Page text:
April 25, 2005


In my current theory class, the terminal course in the sequence, we're undergoing a whirlwind tour of the latter half of the 20th century. Today we compared two articles, Babbitt's "Who Cares if you Listen?"/"The Composer as Specialist" and Susan McClary's "Terminal Prestige." The latter, though written 30 years later, is essentially a response to the modernist mindset embodied by Babbitt. It struck me that both pieces fall into a similar trap, one that is essentially in opposition with the creation of art.

Babbitt's primary point was that contemporary developments in music paralleled those in the hard sciences. Postwar serialism had long overshot the public's perceptual abilities, therefore it was necessary for the university system to support composers of "serious" music (the position is essentially the same as Adorno's in Philosophy of Modern Music, though Babbitt invokes scientific research instead of a class struggle). McClary attacked this attitude, arguing that the "academic avant-garde" is writing itself into obscurity. Those circles should slacken their objective stance and examine other facets of music, such as its social function.

McClary concludes her article with a discussion of an Earth, Wind & Fire song, "System of Survival." She argues that it is sophisticated music, as worthy of scholarly attention as anything out of the university scene. The troublesome point comes here:
"System of Survival" is, in other words, a song that gives no credence whatsoever to the mind/body split or to the defensive autonomy that infects so much of Western music, especially that of the avant-garde which fetishizes intellectual work for its own sake. At the same time, it is an extremely smart piece: musically, socially politically. It draws upon and celebrates forms of sedimented cultural memory that have miraculously survived a history of extraordinary oppression and that threaten to persist indefinitely—even if not acknowledged within the academy.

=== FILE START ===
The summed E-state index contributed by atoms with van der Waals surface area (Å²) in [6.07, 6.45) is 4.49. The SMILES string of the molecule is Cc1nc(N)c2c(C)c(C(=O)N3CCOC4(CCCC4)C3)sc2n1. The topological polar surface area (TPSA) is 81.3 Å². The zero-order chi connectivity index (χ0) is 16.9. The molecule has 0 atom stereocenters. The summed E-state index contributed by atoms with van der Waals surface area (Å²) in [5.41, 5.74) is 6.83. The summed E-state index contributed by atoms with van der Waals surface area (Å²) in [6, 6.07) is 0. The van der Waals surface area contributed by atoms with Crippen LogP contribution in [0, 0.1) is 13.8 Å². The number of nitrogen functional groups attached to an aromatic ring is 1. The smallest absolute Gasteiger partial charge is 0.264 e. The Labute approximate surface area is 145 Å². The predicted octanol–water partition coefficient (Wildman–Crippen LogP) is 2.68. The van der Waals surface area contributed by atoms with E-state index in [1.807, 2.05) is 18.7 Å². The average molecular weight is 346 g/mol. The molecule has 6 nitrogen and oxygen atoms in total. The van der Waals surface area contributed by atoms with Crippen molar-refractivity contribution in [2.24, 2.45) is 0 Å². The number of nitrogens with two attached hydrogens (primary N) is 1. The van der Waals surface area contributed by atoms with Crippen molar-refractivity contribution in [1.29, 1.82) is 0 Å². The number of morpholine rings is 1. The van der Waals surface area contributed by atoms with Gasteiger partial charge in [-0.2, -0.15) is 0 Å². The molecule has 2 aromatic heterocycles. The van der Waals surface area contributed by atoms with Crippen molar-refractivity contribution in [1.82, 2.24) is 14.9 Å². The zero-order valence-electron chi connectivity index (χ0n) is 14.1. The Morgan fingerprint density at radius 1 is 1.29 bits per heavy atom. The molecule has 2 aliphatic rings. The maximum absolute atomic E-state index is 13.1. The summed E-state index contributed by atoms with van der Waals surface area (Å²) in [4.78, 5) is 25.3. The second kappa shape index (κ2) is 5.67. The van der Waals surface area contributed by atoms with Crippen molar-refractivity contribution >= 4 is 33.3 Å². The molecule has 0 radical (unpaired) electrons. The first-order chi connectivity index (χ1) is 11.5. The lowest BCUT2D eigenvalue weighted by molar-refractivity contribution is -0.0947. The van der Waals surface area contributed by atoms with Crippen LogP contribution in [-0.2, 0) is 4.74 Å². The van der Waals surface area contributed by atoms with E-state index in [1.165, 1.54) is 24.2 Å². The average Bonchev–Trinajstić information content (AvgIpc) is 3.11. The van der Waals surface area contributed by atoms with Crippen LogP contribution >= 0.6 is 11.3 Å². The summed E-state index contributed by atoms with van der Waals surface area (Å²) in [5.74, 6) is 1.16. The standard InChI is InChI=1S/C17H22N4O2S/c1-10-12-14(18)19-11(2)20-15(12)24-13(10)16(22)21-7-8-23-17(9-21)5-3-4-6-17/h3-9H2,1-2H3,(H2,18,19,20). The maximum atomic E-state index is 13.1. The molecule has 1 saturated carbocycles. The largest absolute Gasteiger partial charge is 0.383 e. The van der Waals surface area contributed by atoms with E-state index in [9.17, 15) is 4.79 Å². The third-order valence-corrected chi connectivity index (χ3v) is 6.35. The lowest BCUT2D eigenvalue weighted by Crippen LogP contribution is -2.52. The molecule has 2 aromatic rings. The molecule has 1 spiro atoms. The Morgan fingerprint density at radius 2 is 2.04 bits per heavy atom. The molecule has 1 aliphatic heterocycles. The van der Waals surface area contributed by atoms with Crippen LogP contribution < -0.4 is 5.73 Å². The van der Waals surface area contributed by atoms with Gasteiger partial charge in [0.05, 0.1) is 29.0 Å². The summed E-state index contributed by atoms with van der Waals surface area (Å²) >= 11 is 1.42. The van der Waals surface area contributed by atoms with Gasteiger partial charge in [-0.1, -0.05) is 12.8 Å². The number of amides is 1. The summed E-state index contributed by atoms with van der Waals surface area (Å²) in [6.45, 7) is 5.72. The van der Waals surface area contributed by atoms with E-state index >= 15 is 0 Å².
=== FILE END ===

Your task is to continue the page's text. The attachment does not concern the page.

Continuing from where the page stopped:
A trend throughout McClary's writing is an interest in "smart," socially responsive music. While she essentially attacks academics for overvaluing music because it matches up to their arbitrary criteria (complex construction, etc.), she's guilty of the same crime. She often latches onto music because it's ironic, contorts traditional forms, or responds to class and gender "issues." The music itself may not be full of much deep thought or emotion, but if it hits one of these trigger points, it's worthy of attention from her (witness the entire chapter devoted to Madonna in Feminine Endings).

It's very important to respond to these aspects of music, but my inclination is that McClary is picking pieces to use as vehicles for her own ideas, rather than pieces that expose new ones. This is no different than locking into construction as the primary point of musical interest. The topics of discussion are decided in advance, analysis and criticism are merely used to expound on them. The thought developed through analysis and criticism is often stimulating, but it's preferable to let the approach be determined by the subject. It's difficult to find new truths and forms in art when you're busy looking for old ones. A rejection of one system shouldn't lead to a new set of equally harmful habits. Artists, too, can fall victim to this (look at "indie" film or "alternative" music). Art depends on the restless search for new modes of being. Leaning on crutches—objective stances, gender studies, what have you—only draws one away from this mission.

April 01, 2005

You know you're a theory professor when...

...your computer has seen so many German terms that AutoCorrect assumes that everything you type must also be in German.